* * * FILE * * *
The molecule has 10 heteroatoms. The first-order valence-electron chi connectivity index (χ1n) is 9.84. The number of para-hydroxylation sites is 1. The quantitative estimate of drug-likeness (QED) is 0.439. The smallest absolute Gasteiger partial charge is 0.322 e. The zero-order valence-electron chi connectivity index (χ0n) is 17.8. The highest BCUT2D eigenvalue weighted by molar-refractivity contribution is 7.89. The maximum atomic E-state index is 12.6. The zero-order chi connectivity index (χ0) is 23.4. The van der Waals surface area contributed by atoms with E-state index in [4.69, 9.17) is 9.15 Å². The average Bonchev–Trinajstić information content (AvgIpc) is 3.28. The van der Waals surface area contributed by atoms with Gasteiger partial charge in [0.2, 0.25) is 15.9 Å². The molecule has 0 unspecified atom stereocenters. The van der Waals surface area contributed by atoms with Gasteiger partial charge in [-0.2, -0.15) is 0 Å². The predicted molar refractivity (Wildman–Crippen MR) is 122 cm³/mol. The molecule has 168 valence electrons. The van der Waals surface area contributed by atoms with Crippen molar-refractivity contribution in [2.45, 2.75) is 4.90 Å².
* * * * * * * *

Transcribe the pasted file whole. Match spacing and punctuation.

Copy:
The molecule has 10 heteroatoms. The first-order valence-electron chi connectivity index (χ1n) is 9.84. The number of para-hydroxylation sites is 1. The quantitative estimate of drug-likeness (QED) is 0.439. The smallest absolute Gasteiger partial charge is 0.322 e. The zero-order valence-electron chi connectivity index (χ0n) is 17.8. The highest BCUT2D eigenvalue weighted by molar-refractivity contribution is 7.89. The maximum atomic E-state index is 12.6. The zero-order chi connectivity index (χ0) is 23.4. The van der Waals surface area contributed by atoms with E-state index in [4.69, 9.17) is 9.15 Å². The average Bonchev–Trinajstić information content (AvgIpc) is 3.28. The van der Waals surface area contributed by atoms with Gasteiger partial charge in [0.2, 0.25) is 15.9 Å². The molecule has 0 unspecified atom stereocenters. The van der Waals surface area contributed by atoms with Gasteiger partial charge in [-0.2, -0.15) is 0 Å². The predicted molar refractivity (Wildman–Crippen MR) is 122 cm³/mol. The molecule has 168 valence electrons. The van der Waals surface area contributed by atoms with Crippen molar-refractivity contribution in [2.45, 2.75) is 4.90 Å².